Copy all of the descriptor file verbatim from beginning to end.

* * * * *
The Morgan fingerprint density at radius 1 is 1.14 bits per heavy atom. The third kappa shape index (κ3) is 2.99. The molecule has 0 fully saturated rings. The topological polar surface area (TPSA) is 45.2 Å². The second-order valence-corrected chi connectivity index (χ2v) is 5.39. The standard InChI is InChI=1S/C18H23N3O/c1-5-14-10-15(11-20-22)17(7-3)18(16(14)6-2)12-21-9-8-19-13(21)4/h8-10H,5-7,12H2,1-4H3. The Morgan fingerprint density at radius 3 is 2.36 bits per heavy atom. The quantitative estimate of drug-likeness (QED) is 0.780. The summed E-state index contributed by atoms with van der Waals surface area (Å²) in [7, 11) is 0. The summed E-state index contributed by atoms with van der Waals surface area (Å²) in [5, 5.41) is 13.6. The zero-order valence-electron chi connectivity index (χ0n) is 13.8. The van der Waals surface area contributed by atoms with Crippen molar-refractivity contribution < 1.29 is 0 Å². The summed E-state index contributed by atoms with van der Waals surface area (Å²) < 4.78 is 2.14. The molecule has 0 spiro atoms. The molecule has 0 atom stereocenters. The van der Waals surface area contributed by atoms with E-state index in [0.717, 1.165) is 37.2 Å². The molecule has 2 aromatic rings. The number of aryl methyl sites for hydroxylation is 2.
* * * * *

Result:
The Morgan fingerprint density at radius 1 is 1.14 bits per heavy atom. The third kappa shape index (κ3) is 2.99. The molecule has 0 fully saturated rings. The topological polar surface area (TPSA) is 45.2 Å². The second-order valence-corrected chi connectivity index (χ2v) is 5.39. The standard InChI is InChI=1S/C18H23N3O/c1-5-14-10-15(11-20-22)17(7-3)18(16(14)6-2)12-21-9-8-19-13(21)4/h8-10H,5-7,12H2,1-4H3. The Morgan fingerprint density at radius 3 is 2.36 bits per heavy atom. The quantitative estimate of drug-likeness (QED) is 0.780. The summed E-state index contributed by atoms with van der Waals surface area (Å²) in [7, 11) is 0. The summed E-state index contributed by atoms with van der Waals surface area (Å²) in [5, 5.41) is 13.6. The zero-order valence-electron chi connectivity index (χ0n) is 13.8. The van der Waals surface area contributed by atoms with Crippen molar-refractivity contribution < 1.29 is 0 Å². The summed E-state index contributed by atoms with van der Waals surface area (Å²) < 4.78 is 2.14. The molecule has 0 spiro atoms. The molecule has 0 atom stereocenters. The van der Waals surface area contributed by atoms with E-state index in [0.717, 1.165) is 37.2 Å². The molecule has 2 aromatic rings. The number of aryl methyl sites for hydroxylation is 2.